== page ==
The frightening thing was her response — she was about to drop everything to make a home delivery.

Instead, Ruthie made a decision then and there — she put her house on the market. She informed boomerang boy that she would be moving to a condo on the beach. He would not be joining her.

Here’s to Ruthie — an inspiration for empty nesters who just can’t say no to their offspring. Before that boomerang leaves a nasty lump on the old noggin… SELL THE NEST!

Beyond eliminating the boomerang effect, selling the nest could have additional advantages.

Many of us have been faithfully pouring money into our homes for decades and now the empty nest has become the nest egg. The time might be right to cash out and buy a smaller crib, or no crib at all. Pocket that dough and live a little. Travel, write The Great American Novel, go back to college, volunteer in your community — get out and grab that brass ring.

After decades of raising kids, the question shouldn’t be why, but why not. C’mon, no need to keep up that big old house when you could be in a sweet little condo on the beach like Ruthie. Spread those wings and fly south for the winter.

This way, when the chicks try to return to the nest to take up residence in the basement, they won’t know the owners. Wouldn’t it be a blast to see the surprise on their little faces? Almost like that Christmas morning long ago when they actually did get coal in their stockings… OK, maybe there wasn’t really any coal… but it’s MY memory and I’ll remember it how I want it to. 😉

Selling the nest could also mean that when the kids come for a visit to the new smaller digs, they’ll need a motel. Now we’re talking. How about that — actually spending time with them without the house getting ransacked or feeling like a live-in maid? Who knows — perhaps they’ll even begin to act like adults!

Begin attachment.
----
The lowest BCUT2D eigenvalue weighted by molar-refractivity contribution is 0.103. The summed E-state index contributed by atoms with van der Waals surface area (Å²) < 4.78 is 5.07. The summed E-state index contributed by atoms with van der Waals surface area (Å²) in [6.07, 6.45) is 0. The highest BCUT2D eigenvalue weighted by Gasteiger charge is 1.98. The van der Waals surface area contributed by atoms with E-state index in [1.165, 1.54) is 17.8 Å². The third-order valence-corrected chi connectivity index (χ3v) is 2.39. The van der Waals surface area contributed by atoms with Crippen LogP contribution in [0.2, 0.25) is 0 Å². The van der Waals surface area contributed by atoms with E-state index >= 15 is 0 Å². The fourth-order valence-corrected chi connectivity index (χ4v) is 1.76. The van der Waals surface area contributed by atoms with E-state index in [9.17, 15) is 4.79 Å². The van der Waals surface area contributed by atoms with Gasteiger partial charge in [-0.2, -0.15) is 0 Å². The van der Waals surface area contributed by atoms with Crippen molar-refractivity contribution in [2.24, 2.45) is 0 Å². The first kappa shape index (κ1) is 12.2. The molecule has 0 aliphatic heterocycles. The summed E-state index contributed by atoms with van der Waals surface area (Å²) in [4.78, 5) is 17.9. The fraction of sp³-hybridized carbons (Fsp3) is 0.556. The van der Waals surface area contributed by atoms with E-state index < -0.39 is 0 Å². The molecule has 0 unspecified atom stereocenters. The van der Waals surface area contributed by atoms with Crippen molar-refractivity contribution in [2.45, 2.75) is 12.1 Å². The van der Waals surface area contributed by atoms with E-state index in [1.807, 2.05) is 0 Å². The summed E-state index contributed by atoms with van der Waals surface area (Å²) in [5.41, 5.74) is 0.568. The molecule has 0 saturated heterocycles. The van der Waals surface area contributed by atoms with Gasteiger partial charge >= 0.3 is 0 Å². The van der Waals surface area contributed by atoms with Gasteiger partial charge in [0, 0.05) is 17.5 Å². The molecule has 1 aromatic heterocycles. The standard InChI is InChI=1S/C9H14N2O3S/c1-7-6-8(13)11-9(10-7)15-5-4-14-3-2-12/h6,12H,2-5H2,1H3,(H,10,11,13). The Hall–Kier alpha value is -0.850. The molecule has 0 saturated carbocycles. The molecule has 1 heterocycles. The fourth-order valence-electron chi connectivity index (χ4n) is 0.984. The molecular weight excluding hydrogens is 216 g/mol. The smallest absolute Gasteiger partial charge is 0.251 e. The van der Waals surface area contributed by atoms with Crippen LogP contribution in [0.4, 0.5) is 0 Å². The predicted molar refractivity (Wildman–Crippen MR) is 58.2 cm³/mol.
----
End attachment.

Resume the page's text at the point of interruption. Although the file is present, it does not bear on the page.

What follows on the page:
All of this said, it’s important to acknowledge the fact that the housing market, even though it is making a bit of a comeback, is still pretty rough in some places. Depending on where your house is, selling the nest may not be such a great option right now.

In our case, when we recently sold our house, we made a decent overall gain even after the recent losses. We had to take a good bit less than the asking price and I’m not going to lie — it was pretty scary — but we’re glad we did it and haven’t looked back since.

Even in bad markets there can be other options. Test the waters of life after kids using the nest as a home base. Maybe rent out the nest and use the income to chase the dream while someone else pays the mortgage, then sell when the market gets better. Get creative with your freedom.

Taking a plunge is not always easy, but as Veronica is so fond of saying when conquering her fears, “people do it everyday and don’t die.”


YOUR TURN: What was your first home like? Have you thought about selling your nest? Have you sold your nest want to share your experience? Do have suggestions for parents with boomerang “kids” wanting to change their situation?

We Packed as Many of London’s Landmarks as We Could into Two Days, How’d We Do?

From our base in Paddington, we set out to see as much as we possibly could of London in under 48 hours. We think we did pretty darn good, see if you agree. Did we miss anything?


From our base in Paddington, we began our assault by entering Hyde Park through the Marble Arch. The park is the largest of the Royal Parks that surround of Kensington and Buckingham Palaces, which were definitely two of the items on our checklist, but we found discovered several distractions along the way.